Once upon a time, there was an American divorcee who supposedly broke up the royal family. Her name was Wallis Simpson.
It was one of the most scandalous love stories in royal history.
Wallis Simpson and King Edward VIII, she a twice-divorcee and he a king and Duke of Windsor. They fell in love in the best way: absolutely, unabashedly, head over heels infatuation.
But their love didn’t just rock their own worlds – it rocked everyone else’s. Theirs was a courtship that literally changed the course of history.
Simpson, married to her then-husband Ernest Simpson, moved to London in the late 1920s, according to The History Press. She would eventually cross paths with Edward, then a prince, in 1931 through a mutual friend, Thelma Furness, who was involved with him at the time. The two couples went away for a fox-hunting weekend together and well, as they say, the rest is history.
Five years later, Edward VIII, then King, shocked the world when he announced that he was abdicating the throne after just 11 months to “marry the woman I love”.
While nearly a century ago now, the headlines, painting Simpson as a femme fatale using her wiles to tear the royal family apart, are eerily reminiscent to those we’ve seen this week since the Duke and Duchess of Sussex’s announcement.
The Queen Mother, whose husband was unexpectedly thrust onto the throne, described her as “the lowest of the low” and even blamed her for his early death. There were scathing op-eds in the papers – again, much like today – accusing Simpson of being a “harlot”, causing “grievous harm” and painting her as an outsider. Simpson was born in New York to British parents.
According to Anna Pasternak’s book The Real Wallis Simpson, Simpson sought to flee the country at the news that Parliament would not back their union – but Edward would not have it, declaring he would marry her “on the throne or off.”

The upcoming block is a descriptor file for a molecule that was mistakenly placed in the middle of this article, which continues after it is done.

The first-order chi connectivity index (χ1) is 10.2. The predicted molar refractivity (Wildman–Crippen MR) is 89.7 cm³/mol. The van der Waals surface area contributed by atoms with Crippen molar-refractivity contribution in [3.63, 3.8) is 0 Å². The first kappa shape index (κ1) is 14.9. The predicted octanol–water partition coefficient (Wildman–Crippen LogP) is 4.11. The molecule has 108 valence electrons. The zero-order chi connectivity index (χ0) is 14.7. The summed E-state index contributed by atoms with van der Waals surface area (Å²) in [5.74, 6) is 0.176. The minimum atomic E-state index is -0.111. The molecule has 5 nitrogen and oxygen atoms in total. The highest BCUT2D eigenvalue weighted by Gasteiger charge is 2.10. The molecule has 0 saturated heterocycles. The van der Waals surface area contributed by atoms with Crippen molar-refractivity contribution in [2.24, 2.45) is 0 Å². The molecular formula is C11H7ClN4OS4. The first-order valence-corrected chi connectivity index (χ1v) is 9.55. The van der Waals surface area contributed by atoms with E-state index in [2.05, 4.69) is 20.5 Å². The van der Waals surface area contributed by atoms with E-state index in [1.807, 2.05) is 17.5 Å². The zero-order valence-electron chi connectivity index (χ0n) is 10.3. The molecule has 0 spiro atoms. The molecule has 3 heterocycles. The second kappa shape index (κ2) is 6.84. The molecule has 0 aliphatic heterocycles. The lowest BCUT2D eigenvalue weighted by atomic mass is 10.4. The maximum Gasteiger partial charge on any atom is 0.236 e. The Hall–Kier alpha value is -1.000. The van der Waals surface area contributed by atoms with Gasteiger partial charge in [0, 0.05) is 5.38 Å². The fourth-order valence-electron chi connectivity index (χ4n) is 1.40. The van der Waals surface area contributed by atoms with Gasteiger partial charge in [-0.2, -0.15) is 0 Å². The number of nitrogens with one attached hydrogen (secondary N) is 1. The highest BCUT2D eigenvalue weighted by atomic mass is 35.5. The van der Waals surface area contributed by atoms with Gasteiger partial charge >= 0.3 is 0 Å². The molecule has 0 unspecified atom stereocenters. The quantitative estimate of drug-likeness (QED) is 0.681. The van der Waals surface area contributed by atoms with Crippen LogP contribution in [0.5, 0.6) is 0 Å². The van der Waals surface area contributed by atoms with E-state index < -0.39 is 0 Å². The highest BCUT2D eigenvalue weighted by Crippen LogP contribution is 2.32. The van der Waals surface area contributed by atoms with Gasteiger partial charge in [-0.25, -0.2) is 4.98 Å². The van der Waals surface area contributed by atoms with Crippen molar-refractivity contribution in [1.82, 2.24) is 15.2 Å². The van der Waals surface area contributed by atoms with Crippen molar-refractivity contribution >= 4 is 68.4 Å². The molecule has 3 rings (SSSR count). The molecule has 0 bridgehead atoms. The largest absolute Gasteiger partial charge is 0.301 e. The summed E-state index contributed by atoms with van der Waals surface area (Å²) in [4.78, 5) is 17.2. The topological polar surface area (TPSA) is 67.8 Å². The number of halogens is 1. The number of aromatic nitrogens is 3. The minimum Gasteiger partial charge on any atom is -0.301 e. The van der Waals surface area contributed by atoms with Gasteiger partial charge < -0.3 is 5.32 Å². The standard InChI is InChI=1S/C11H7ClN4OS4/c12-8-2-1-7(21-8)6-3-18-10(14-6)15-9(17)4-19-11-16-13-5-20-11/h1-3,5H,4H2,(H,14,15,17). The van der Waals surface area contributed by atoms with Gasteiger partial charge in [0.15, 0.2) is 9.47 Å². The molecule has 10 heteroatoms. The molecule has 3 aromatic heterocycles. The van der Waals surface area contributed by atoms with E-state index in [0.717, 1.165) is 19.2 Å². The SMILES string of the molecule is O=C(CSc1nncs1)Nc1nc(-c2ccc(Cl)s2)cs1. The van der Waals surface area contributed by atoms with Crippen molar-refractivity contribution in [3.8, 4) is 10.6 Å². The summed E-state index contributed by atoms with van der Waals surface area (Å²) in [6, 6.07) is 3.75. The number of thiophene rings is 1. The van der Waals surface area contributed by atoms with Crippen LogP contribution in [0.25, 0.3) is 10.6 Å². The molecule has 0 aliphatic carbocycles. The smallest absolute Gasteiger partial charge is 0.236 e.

Pasternak writes that Simpson burst into tears upon learning of her lover’s abdication, as she “was all too aware of the sacrifice this would entail.”
Edward made sacrifices, sure, but he was not the only one. For Simpson, “being blamed in perpetuity for stealing a beloved popular king from his throne and almost destroying the British monarchy would prove to be a lifelong annihilating burden that Wallis was forced to bear.”
Six months after Edward’s abdication, the couple were married in France, and more or less spent the rest of their lives gallivanting around Europe.
The similarities here to Meghan and Harry are hard to miss: the so-called American outsider luring her husband away and single-handedly fracturing the monarchy. And yet, to buy into this rhetoric is to ignore, in both instances, Edward and Harry’s decision to put their wife first when put in a position where they were forced to choose.
Are we really that surprised? The signs were there last October when the royal couple gave an interview to ITV’s Tom Bradby. The writing was on the wall: things could not go on as they were. Harry might not have been pushed by protocol but by a relentless public and vitriolic tabloid culture.
That’s the thing about history, it tends to repeat itself when lessons aren’t learned the first time.